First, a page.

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Does driving 9 mph feel faster on the moon? Ask NASA in 2030

Does Driving 9 Mph Feel Faster On The Moon Ask Nasa In 2030

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Presuming that our government hasn’t yet established a DMV office on the moon, we guess that it’s okay for NASA to proceed with plans that will further encourage astronauts to once again drive on and around the lunar surface without a moon license.

This past week, the space agency revealed that it is seeking proposals from three companies about how each would design and build an L.T.V. — lunar terrain vehicle — to transport astronauts in their future exploits and explorations of the moon, perhaps as soon as 2030.

“Where it will go, there are no roads,” Jacob Bleacher, the chief exploration scientist at NASA, said at a news conference on Wednesday. “Its mobility will fundamentally change our view of the moon.”

Added Vanessa Wyche, director of NASA’s Johnson Space Center in Houston, “We look forward to the development of the Artemis generation lunar exploration vehicle to help us advance what we learn at the moon. This vehicle will greatly increase our astronauts’ ability to explore and conduct science on the lunar surface while also serving as a science platform between crewed missions.”

Among the required specifications for the “vehicles” is that they be autonomous, because when the humans are finished with the trek, the L.T.V.s will remain on the planet to do “robotic” exploring.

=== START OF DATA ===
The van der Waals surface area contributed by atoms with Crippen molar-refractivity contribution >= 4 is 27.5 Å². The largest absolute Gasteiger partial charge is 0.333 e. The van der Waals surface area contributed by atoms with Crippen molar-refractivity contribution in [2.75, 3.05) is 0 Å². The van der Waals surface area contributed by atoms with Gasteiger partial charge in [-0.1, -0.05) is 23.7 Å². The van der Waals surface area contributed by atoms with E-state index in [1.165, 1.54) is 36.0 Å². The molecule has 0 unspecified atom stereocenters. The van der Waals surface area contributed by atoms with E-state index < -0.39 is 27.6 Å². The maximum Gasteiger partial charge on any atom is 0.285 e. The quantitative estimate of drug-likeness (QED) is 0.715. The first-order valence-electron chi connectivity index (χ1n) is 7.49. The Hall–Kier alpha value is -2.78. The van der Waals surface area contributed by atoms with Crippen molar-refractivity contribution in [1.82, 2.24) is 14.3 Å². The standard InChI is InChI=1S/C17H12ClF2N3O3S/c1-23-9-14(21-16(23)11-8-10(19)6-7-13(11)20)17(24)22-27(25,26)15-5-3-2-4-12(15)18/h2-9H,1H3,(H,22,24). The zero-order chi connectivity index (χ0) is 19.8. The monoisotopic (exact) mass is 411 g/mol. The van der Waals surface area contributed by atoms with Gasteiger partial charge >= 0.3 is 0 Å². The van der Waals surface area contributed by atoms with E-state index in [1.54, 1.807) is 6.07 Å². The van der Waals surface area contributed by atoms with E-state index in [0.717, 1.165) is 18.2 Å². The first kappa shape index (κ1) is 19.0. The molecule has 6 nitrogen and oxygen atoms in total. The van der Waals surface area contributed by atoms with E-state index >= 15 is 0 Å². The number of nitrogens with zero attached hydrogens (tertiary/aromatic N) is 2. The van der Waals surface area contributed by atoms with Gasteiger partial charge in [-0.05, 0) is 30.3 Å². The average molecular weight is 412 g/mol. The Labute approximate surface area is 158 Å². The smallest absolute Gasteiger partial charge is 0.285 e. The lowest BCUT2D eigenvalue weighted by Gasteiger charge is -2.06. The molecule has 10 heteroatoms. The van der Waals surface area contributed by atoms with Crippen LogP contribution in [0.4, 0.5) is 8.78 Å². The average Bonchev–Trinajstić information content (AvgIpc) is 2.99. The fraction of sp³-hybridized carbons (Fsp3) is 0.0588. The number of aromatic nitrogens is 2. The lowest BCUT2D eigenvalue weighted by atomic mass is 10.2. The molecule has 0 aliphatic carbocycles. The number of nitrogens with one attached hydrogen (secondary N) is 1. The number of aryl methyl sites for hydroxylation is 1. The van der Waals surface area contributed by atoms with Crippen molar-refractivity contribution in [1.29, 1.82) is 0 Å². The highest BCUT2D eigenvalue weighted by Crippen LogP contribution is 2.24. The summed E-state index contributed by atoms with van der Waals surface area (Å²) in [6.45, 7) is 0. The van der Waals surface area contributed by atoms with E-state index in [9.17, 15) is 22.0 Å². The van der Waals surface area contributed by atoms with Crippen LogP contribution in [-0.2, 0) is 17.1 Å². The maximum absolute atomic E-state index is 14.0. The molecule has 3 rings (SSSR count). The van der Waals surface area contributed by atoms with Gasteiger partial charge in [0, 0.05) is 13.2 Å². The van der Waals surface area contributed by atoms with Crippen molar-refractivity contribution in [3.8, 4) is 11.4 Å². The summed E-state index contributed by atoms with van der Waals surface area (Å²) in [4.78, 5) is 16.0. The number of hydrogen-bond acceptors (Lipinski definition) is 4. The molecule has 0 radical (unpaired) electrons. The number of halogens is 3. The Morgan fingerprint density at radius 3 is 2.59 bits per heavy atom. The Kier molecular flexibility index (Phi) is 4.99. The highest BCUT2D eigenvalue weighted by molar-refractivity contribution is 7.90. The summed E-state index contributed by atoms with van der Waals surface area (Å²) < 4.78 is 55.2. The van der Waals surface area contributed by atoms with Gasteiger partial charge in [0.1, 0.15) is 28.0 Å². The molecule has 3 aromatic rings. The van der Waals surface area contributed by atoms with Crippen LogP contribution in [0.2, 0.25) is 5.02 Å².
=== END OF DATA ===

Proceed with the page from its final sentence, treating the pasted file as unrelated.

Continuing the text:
The “cars” — a rendering is pictured above — will certainly be electric, able to travel at speeds of about nine miles per hour, and cover a dozen miles, or eight hours on the roads (or whatever), on a single charge

The companies asked to offer plans are Intuitive Machines of Houston, which in February successfully landed a robotic spacecraft on the moon; Lunar Outpost of Golden, Colo.; and Venturi Astrolab of Hawthorne, Calif. Only one of the three will actually build vehicles for NASA and send them up.

According to the space agency, the L.T.V. contract will be worth up to $4.6 billion over the next 15 years — five years of development and then a decade of operations on the moon. Unlike in the past, the company picked to build the L.T.V. will own it. Previously NASA kept the hardware. Going forward, the builder will be able to “rent” the goods when the agency isn’t using them.

The idea of moon mobility is not new. In the early 70s — specifically, July of 1971 — the lunar rover, launched as part of Apollo 15, made its debut run on the moon, driven by Dave Scott and Jim Irwin. It was battery-powered and built by Boeing and General Motors.

Automotive manufacturers will be involved with at least two of the prospective partners, the New York Times said. The Intuitive Machines team includes Michelin as well as Boeing and Northrop Grumman. Lunar Outpost would work with Goodyear and General Motors, which had helped to design the Apollo moon buggies.


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